Addressing Mental Health Care for Veterans
In our Help for Our Heroes series, Vincent Immiti, FACHE, Director of the Department of Veterans Affairs, New Jersey Health Care System, addresses how the VA is serving the brave men and women from New Jersey, the latest in mental health for veterans.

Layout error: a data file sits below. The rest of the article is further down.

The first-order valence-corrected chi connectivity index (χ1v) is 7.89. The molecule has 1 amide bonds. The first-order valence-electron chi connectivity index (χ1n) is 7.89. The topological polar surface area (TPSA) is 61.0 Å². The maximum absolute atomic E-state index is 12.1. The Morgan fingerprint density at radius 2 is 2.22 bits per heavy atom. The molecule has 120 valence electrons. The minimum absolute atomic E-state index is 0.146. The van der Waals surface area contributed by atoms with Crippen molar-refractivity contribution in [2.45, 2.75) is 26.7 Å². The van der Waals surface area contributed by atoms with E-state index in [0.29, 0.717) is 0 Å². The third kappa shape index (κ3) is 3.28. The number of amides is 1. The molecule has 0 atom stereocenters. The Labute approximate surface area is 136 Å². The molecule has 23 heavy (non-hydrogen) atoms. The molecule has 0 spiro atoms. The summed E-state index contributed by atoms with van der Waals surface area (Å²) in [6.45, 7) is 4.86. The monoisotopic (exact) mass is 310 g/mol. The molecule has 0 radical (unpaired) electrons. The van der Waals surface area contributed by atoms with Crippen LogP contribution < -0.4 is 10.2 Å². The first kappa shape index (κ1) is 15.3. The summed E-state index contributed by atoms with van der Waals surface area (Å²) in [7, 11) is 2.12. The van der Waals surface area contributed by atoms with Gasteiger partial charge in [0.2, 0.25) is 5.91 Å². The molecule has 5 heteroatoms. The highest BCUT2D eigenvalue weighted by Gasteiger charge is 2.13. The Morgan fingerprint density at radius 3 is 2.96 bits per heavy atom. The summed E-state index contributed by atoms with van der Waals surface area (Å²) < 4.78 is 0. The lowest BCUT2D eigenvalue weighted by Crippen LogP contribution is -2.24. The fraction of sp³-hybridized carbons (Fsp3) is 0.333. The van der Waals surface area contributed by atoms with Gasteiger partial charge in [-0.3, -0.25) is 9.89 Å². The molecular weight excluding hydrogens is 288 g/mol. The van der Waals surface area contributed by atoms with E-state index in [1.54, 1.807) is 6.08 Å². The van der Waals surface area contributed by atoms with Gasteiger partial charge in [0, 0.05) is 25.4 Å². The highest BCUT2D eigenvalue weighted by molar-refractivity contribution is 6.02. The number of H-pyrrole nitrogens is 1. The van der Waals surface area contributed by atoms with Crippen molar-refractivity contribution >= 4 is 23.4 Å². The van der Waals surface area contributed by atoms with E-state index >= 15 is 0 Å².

"We are pleased to be joined, as part of our series looking at veterans issues, Vincent Immiti, who is the director of the Department of Veteran Affairs, New Jersey Healthcare System. Vincent, thank you for joining us. We just had a panel discussion here at the Healthcare Foundation of New Jersey, talking about the needs of veterans. Talk about your role in all this. Well, our new Secretary has got us really... The Secretary of? Of Veterans Affairs, has got us very excited about reaching out to veterans and providing those services to veterans they need, when they need them. So if we are going to provide veterans services they don't necessarily have to be at the medical center, or at one of our ten outpatient clinics. They may be at a community medical center, whatever the veteran needs, we are emphatic about getting that service provided for the veteran. Is it hard to access, and have veterans access, what you and your colleagues provide? Well we serve currently 47,000 veterans a year. 47,000 unique... In New Jersey? In New Jersey. Yes sir. 47,000? 47,000. What kinds of services are we talking about? We are a tertiary care medical center. We provide medicine, surgery, we have a very large psychiatric and mental health practice. We have long term care. We have residential care. All kinds of rehab therapy. Let's talk about the mental health issues. What are we talking about? PTSD. How does it manifest itself? It manifests itself with patients flashing back, generally, not being able to hold a job, oftentimes because they... there's a trigger that sets them off, and they have a very difficult time coming back into the community after their service. We are experts in PTSD and have been for many years. During 9/11, for example, we were called upon, the VA in general was called upon to help with post traumatic stress disorders from... with all the patients who were experiencing those kinds of symptoms in private industry. So we are expert in it. I am not a clinician, as far as mental health services are concerned, but we do have a very large cadre of both male and female services. Believe it or not, we actually have a PTSD unit specifically for female patients with PTSD. Why? Female patients have to be... I don't want to say segregated, because that's the wrong term. They have to be treated differently than males, because they have different issues. And oftentimes the male influence is what started their PTSD in the first place. Really? So having them separated helps them to heal, and helps them to become more... I don't want to say "healed"..."